Stagecoach Review

Fresh-faced and with countless, middling westerns under his belt, John Wayne presents himself as the tour-de-force we all expect. He was the face of the western for decades. As Joan Didion put it, he was the man who “would build a house, ‘at the bend in the river where the cottonwoods grow’”. A beautiful tribute to the man who embodied that lust for a generation. He was the cool, chiselled face of an entire genre, and represents not just his own body of work, but frequent collaborator John Ford. Stagecoach, their late 30s collaboration, is a sign of what they would create for the years to come.

It is that quality which the two John’s would come to rely on one another for. Here, though, Wayne takes on a far different role than those which would fashion out his qualities as an actor. Age is the major factor. He is not as grizzled as those legends who surround him. When you have John Carradine and Thomas Mitchell present, it is hard to cement yourself as the tough face of the group. Still, Wayne’s performance as The Ringo Kid gives him the elusive and mysterious power only an emphatic nickname such as that could present. He is just one piece of the puzzle, and to some degree, I always enjoyed seeing him take centre stage. His name is bigger than that of a small, ensemble role. Take his work on True GritRio Bravo, or even The Man Who Shot Liberty Valance as examples of this. He may share the screen with some of the greats, but he is always the man audiences can rely on for those close-ups and cool quips.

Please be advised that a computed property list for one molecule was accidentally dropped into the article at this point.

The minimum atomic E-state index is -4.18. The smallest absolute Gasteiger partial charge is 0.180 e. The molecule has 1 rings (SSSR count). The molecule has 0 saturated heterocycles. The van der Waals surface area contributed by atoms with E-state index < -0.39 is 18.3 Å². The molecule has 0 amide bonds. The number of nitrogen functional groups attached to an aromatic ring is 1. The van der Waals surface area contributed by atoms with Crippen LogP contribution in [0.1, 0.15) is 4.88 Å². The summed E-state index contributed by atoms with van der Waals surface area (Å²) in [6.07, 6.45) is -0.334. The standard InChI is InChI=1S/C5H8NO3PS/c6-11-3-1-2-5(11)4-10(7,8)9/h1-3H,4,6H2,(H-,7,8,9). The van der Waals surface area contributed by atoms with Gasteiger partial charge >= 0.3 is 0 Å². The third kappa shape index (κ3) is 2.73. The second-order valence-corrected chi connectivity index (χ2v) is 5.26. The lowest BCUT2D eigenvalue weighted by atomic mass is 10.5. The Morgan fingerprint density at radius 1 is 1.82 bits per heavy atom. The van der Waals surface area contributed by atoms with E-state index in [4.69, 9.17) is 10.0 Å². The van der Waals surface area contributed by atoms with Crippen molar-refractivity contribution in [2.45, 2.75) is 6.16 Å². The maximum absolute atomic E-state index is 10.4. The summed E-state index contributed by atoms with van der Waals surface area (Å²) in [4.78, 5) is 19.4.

Not so much with Stagecoach, not just because of his youth and spirit, but also because of the fragile nature of the genre. Yet to hit its peak in 1939, the western genre would boom in the post-war period. It still had its intense charms but relied on the formalities and problematic pairings of classist tales, rather than the simplicity of gun-toting entertainment. The best of the genre could blur strong themes with action or even a sense of spectacle. Stagecoach hovers awkwardly between the two and is never sure on which it should commit to. Thankfully, Ford is always a safe pair of hands, and eventually, we are slipped into a world of clashing characters, their personalities and upbringings so far removed from one another that it is nearly impossible to see how they will form relationships and sympathies for one another.

But that is what Ford and Wayne do best. They are the heroes the genre needed. Within Stagecoach are devices and details that would live throughout the genre, outliving both of the creatives who championed their existence. Elevating themselves alongside the rest of their cast and crew, Stagecoach gives Wayne a handful of scenes that would prove a rough sketch for what he would do later in his career. For the time being though, Ford focuses on Claire Trevor and George Bancroft, and rightfully so. The best stars are guided by the greats that came before them. Just look to Sleuth, where Michael Caine sparred with Laurence Olivier. Caine paid the favour forward in a remake alongside Jude Law. Does Ford pay back the guidance he was offered by Andy Devine and Louise Platt? I like to think so. He is, after all, The Ringo Kid, and The Ringo Kid isn’t one for leaving people behind.

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